Secondly, narcissists pick victims who don’t have good, strong or healthy boundaries. Normal, healthy people do not give up their lives for another person for no reason. People have needs and healthy people get their needs met in healthy ways, ways that don’t hurt others and that don’t take advantage of others. For a narcissist, finding a co-dependent is like a bank robber finding an unlocked bank vault with no security. They can each take all they want without fear of someone stopping them.

If you want to get the narcissist out of your head, you have to define, set and enforce your boundaries. I suggest Dr. Henry Cloud’s book, Boundaries: When to Say YES, When to Say NO, To Take Control of Your Life. It’s excellent.

Work on setting boundaries at the same time you’re working on keeping your journal. After you begin to spot patterns in your life and triggers that make you think about the narcissist, start taking action to change those patterns. If you always met the narcissist for dinner on Friday after work, start meeting friends instead. Or go to a movie, take a class, join a gym and workout at that time. The idea is not to totally stop doing something on Friday after work, but to tweak your habit so that now it’s something good, something you look forward to. Instead of wondering what the narcissist is doing after work etc, etc, you’ll start thinking about your new friends, class, or activity. The idea is to eventually replace the thoughts of the narcissist with positive thoughts about new people and activities. The process of evicting the narcissist from your mind is different for everyone. It’s a matter of accepting the fact that there is no logical, rationale or reasonable explanation for why the narcissist did what they did. They’re broken, remember? They CAN NOT be fixed. So give it up. Work on YOU and your needs. Fix YOU and the rest will fall into place.

Until your wounded, hurting, insecure, co-dependent self heals you won’t be able to evict the narcissist. Either that, or you’ll find another narcissist because it feels familiar to be used. Nothing in your outer life changes until your inner life changes. It’s that  simple. The “fixing, healing, curing work” has to be done on YOU, not someone else. Remind yourself of these things:

  • YOU did nothing wrong
  • Narcissists are not logical and you cannot figure them out
  • There really was NOTHING you could do to help, heal, cure or change them
  • The only person you can heal, help or change is yourself. If you can’t change yourself then what makes you think you can change anyone else?
  • The only closure you can bring to the situation is what you give yourself. They will NEVER give you closure.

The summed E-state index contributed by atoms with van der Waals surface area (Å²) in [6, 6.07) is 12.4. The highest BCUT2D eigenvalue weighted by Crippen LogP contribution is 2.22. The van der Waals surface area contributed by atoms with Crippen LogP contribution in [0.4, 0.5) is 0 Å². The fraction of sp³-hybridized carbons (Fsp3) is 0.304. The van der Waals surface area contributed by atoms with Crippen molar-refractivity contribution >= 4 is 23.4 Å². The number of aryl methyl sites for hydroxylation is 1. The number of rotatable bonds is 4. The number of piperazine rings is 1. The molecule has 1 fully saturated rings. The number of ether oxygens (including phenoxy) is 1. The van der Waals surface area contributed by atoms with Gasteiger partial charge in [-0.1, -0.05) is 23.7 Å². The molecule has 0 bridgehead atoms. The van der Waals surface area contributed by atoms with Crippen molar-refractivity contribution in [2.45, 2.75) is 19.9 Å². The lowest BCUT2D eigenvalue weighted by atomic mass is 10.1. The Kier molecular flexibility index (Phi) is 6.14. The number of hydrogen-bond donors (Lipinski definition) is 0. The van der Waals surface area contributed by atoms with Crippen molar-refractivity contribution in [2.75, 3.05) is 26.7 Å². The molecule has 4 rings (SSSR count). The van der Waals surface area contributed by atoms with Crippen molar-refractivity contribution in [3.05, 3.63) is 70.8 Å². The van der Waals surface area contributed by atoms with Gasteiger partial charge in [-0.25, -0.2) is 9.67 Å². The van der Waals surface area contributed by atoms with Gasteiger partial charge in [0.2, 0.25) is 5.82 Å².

• You fell in love with, or got involved with an illusion, not a person. That’s why you can’t “fix it.”  IT never existed except in your mind.
  • You CAN heal yourself if you work on yourself

Finding a support group or working with a professional therapist can help you process your feelings and identify the wounded part of yourself that was attracted to the narcissist in the first place. Reading all you can about narcissism will help you understand that you are not crazy, not alone and not the first person on the planet to deal with these people. Once you understand how they operate and learn to spot the signs of a narcissist you’ll learn to avoid them and to not get involved. It takes time. It’s difficult, but it’s doable. You CAN DO IT. You just have to decide and start doing it…one step at a time.

 

26 Comments to "How to Get the Narcissist Out of Your Head"

  1. soraya says:

    This article was the best i ever read!!! and i have read soooooo many….its true..each and every word. I was in a relationship for the second time with a narcissist.they are crazy lying cheats who want to make their life from your life..in every sense..run ..just run! i want to mention how they admire their physical self and sell themselves on the net…how they have superficial relationships randomly on the social networking sites and they are nice as long as you give them what hey want..when you sau NO..the devil comes alive….to torment you and ….destroy you…despise them..thats all i can say….like this article says..i am co dependent..im now helping myself to build strong boundaries….im happy i discovered what he is….NARCISSIST!

    • admin says:

      Thank you! Glad you enjoyed it! Yes, they are crazy and they make US crazy. Good for you! Heal fast sister!

    • Sunrain says:

      I couldn’t agree with you more. I’ve read about every article and comment that is out and this has to be the best one. This is my first encounter of dealing with a narcissist. I am devasted. It has been almost two years and I always knew that something was just not normal. I am glad that I’m learning what narcissism is and what the victims go thru. I feel like I have hope to get free..

  2. Stacy says:

    This article is a life saver. I stumbled on it looking for a website with a way to get my narcissistic ex-husband back. But the truth is, I don’t really want him back, I am just obsessed with him! I am going to start journaling today. Thanks so much for this eye opener.